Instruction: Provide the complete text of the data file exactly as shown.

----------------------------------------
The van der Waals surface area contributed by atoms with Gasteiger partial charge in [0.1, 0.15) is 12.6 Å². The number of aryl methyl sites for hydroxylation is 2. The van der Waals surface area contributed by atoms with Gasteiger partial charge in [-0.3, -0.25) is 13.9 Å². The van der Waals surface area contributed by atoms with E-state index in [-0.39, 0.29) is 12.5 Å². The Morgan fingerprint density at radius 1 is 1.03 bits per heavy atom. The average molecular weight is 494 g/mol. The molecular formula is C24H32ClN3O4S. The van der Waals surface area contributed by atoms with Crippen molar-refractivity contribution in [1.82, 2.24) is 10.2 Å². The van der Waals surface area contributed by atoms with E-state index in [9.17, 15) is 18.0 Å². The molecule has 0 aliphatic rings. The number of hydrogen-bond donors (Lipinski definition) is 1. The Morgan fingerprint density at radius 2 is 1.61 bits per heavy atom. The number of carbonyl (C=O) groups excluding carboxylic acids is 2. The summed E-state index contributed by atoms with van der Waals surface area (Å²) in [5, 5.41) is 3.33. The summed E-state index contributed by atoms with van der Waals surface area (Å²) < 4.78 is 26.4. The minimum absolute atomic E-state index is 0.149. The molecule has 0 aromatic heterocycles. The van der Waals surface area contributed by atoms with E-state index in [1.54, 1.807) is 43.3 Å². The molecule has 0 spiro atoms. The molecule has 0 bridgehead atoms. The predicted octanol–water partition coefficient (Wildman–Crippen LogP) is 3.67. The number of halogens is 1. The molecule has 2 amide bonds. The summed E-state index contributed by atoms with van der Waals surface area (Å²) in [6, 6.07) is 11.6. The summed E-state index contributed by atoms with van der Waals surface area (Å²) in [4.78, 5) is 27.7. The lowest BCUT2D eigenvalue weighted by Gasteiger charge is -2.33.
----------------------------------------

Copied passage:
The van der Waals surface area contributed by atoms with Gasteiger partial charge in [0.1, 0.15) is 12.6 Å². The number of aryl methyl sites for hydroxylation is 2. The van der Waals surface area contributed by atoms with Gasteiger partial charge in [-0.3, -0.25) is 13.9 Å². The van der Waals surface area contributed by atoms with E-state index in [-0.39, 0.29) is 12.5 Å². The Morgan fingerprint density at radius 1 is 1.03 bits per heavy atom. The average molecular weight is 494 g/mol. The molecular formula is C24H32ClN3O4S. The van der Waals surface area contributed by atoms with Crippen molar-refractivity contribution in [1.82, 2.24) is 10.2 Å². The van der Waals surface area contributed by atoms with E-state index in [9.17, 15) is 18.0 Å². The molecule has 0 aliphatic rings. The number of hydrogen-bond donors (Lipinski definition) is 1. The Morgan fingerprint density at radius 2 is 1.61 bits per heavy atom. The number of carbonyl (C=O) groups excluding carboxylic acids is 2. The summed E-state index contributed by atoms with van der Waals surface area (Å²) in [5, 5.41) is 3.33. The summed E-state index contributed by atoms with van der Waals surface area (Å²) < 4.78 is 26.4. The minimum absolute atomic E-state index is 0.149. The molecule has 0 aromatic heterocycles. The van der Waals surface area contributed by atoms with E-state index in [1.54, 1.807) is 43.3 Å². The molecule has 0 spiro atoms. The molecule has 0 bridgehead atoms. The predicted octanol–water partition coefficient (Wildman–Crippen LogP) is 3.67. The number of halogens is 1. The molecule has 2 amide bonds. The summed E-state index contributed by atoms with van der Waals surface area (Å²) in [6, 6.07) is 11.6. The summed E-state index contributed by atoms with van der Waals surface area (Å²) in [4.78, 5) is 27.7. The lowest BCUT2D eigenvalue weighted by Gasteiger charge is -2.33.